Wear: 300 Km is not a lot and I wasn’t certainly expecting to square off the rear tyre or anything, but I have had tyres which showed cuts and bruises after a similar mileage. I have gone through the front and rear and didn’t spot any cut, so it is possible they might be reasonably long lasting. Remember this is a high performance tyre, which should be compared to the high end Vittoria and Continental range, rather than to a high mileage touring tyre. Most if not all punctures will be sealed by the latex emulsion, so some extra mileage can be squeezed before the tyre becomes useless.
So is this THE ONE tyre that will convince you to try tubeless? I think so, the combination of a faff free installation and the fact that it doesn’t come short of speed over a top end clincher tyre on the flat and on an incline, makes it ideal to overcome the fear of trying new technology. It is a fantastic tyre, it is not a tyre that comes cheap, but if you care more about performance than how things look, then money spent on tyres is invested in fun, rather than wasted on fancy stems, integrated handlebars and carbon seatposts.
Eight common myths about tubeless:
1) If the sealant doesn’t work you are stranded: sealant works for most punctures, not all punctures. In case of a very large tear, you should carry an inner tube and fit it in exactly the same way you would with a clincher
2) Tubeless is messy: a latex emulsion might spill when you inject it, it’s not as bad as having to clean baby’s sick or having to pick a dog’s turd… it doesn’t smell and it’s not toxic… it’s just rubber, water and a mild alkali and looks like milk past its use by date. If you can live with a dog, you can live with tubeless, get over it.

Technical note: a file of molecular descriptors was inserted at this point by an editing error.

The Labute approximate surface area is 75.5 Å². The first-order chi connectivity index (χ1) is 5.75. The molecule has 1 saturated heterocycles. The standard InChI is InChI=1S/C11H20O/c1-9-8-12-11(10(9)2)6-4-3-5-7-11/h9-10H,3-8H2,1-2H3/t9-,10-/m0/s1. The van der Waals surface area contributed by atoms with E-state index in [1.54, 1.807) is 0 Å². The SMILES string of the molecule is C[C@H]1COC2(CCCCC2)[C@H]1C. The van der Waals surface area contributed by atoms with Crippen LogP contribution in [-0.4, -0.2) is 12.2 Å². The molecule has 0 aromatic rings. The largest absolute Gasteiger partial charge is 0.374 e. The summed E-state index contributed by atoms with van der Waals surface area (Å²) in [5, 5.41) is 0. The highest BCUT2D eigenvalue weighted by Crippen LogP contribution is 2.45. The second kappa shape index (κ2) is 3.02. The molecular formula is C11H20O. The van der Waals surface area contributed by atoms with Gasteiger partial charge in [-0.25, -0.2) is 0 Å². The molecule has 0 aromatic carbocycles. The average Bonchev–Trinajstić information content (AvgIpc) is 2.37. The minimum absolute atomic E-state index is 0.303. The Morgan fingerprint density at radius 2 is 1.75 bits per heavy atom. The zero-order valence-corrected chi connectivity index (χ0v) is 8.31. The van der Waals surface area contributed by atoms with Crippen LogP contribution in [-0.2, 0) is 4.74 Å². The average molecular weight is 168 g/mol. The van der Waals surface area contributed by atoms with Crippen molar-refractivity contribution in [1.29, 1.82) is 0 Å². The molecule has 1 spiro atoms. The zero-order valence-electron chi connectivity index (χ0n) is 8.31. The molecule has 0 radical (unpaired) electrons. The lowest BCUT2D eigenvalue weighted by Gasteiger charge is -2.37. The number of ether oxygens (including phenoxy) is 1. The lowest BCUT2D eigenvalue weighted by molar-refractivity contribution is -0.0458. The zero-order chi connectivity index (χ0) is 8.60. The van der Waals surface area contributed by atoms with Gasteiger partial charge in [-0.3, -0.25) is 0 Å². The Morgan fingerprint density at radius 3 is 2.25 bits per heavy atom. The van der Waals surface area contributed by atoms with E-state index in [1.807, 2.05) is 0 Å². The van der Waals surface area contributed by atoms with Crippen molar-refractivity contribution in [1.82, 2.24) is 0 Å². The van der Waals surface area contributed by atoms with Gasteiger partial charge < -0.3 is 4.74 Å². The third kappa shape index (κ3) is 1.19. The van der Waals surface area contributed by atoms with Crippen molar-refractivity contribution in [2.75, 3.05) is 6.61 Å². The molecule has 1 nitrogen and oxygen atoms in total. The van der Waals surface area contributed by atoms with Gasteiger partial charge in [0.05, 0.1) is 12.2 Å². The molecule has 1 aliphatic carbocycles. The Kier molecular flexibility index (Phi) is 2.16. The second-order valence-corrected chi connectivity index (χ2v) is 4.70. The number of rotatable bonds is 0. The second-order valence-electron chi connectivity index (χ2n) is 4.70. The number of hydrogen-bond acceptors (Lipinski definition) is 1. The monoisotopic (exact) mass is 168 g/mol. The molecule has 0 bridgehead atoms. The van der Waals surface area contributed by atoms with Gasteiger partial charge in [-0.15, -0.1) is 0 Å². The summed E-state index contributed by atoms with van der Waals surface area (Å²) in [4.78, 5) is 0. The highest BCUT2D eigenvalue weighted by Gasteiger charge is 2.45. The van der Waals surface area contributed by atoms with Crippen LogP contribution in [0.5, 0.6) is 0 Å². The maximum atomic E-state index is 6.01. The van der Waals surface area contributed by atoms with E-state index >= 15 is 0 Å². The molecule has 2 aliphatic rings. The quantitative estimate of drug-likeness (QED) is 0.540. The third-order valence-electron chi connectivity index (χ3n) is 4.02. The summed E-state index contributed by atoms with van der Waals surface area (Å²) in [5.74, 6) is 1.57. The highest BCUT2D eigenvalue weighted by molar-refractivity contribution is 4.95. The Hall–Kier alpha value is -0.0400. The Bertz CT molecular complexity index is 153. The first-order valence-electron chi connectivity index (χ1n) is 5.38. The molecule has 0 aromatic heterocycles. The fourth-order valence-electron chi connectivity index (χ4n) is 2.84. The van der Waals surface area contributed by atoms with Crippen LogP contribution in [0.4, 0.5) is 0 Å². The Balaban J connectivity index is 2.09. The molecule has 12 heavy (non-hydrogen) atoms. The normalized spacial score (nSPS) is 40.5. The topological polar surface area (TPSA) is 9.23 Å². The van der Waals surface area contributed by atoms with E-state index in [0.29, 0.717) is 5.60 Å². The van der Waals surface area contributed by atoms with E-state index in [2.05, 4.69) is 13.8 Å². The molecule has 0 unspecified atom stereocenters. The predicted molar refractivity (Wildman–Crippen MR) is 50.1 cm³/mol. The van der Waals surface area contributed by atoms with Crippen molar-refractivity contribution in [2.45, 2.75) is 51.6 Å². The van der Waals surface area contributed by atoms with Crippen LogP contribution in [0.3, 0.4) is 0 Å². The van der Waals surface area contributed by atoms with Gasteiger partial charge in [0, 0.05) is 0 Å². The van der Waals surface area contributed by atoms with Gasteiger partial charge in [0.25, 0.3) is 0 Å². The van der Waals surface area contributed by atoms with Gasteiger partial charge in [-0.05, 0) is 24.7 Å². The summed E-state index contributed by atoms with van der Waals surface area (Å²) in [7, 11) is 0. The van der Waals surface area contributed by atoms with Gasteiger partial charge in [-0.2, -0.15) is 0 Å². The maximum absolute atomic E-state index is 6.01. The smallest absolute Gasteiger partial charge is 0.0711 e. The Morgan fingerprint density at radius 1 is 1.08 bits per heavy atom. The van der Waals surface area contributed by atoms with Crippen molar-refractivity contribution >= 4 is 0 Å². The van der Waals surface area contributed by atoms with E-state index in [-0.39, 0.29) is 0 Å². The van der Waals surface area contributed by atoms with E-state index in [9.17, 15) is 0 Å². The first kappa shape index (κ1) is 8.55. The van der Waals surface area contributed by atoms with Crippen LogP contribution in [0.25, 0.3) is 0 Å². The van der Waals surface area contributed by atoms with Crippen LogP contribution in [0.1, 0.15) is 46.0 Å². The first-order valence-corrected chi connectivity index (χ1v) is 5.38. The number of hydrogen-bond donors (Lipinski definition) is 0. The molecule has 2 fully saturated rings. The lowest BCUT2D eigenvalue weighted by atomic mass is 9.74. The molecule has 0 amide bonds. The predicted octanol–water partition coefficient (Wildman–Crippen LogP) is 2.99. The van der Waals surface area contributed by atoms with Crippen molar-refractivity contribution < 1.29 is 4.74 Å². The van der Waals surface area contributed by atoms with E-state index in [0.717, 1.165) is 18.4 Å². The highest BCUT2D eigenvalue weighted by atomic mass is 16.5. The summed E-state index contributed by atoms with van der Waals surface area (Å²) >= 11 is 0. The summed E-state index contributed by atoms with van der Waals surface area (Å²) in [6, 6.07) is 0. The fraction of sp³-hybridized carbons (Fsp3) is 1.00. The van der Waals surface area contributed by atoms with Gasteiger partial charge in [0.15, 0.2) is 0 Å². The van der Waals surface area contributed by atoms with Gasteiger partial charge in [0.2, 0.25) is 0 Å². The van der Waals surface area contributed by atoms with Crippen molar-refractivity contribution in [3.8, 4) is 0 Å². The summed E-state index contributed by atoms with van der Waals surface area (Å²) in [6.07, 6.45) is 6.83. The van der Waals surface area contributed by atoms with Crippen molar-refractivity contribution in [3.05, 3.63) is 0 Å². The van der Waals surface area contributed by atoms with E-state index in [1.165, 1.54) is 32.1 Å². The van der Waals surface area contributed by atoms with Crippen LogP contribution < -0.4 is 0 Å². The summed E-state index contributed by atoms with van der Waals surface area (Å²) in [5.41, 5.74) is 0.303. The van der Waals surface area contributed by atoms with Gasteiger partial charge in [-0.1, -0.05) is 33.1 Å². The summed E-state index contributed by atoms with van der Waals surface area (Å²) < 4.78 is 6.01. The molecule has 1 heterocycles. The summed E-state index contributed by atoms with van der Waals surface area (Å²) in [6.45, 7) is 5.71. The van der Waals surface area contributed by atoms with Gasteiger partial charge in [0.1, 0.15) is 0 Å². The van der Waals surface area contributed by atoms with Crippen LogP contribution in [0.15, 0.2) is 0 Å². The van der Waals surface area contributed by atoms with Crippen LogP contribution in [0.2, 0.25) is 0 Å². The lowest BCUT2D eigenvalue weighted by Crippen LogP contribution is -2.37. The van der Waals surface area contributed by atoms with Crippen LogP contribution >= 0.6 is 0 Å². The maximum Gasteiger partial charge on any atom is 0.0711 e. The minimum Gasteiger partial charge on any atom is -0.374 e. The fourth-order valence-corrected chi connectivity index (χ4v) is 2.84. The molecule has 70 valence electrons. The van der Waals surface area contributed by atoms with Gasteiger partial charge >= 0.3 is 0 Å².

3) Tubeless tyres can burst off the rim: Do you ever think about that when you drive? Your car tyres are tubeless, it’s been like that for 60 years.
4) Tubeless road tyres are pointless: read above.
5) Tubeless is not a mature technology: read above.
6) I read horror stories about tubeless tyres gone bad on the web: I am sure on the web you can find horror stories about baking or decorating gone bad. I tend to believe in horror stories which involve weapons and things gone bad.
7) If I puncture, latex will spray all over: true in the case of large punctures, as above, it’s only water, latex and a mild alkali… most of it ends on your seat tube. if it was baby’s sick I wouldn’t use it, honest!
8) Tubeless tyres are impossible to fit: on a tight rim they can be hard to fit… in my experience they are not particularly hard to fit.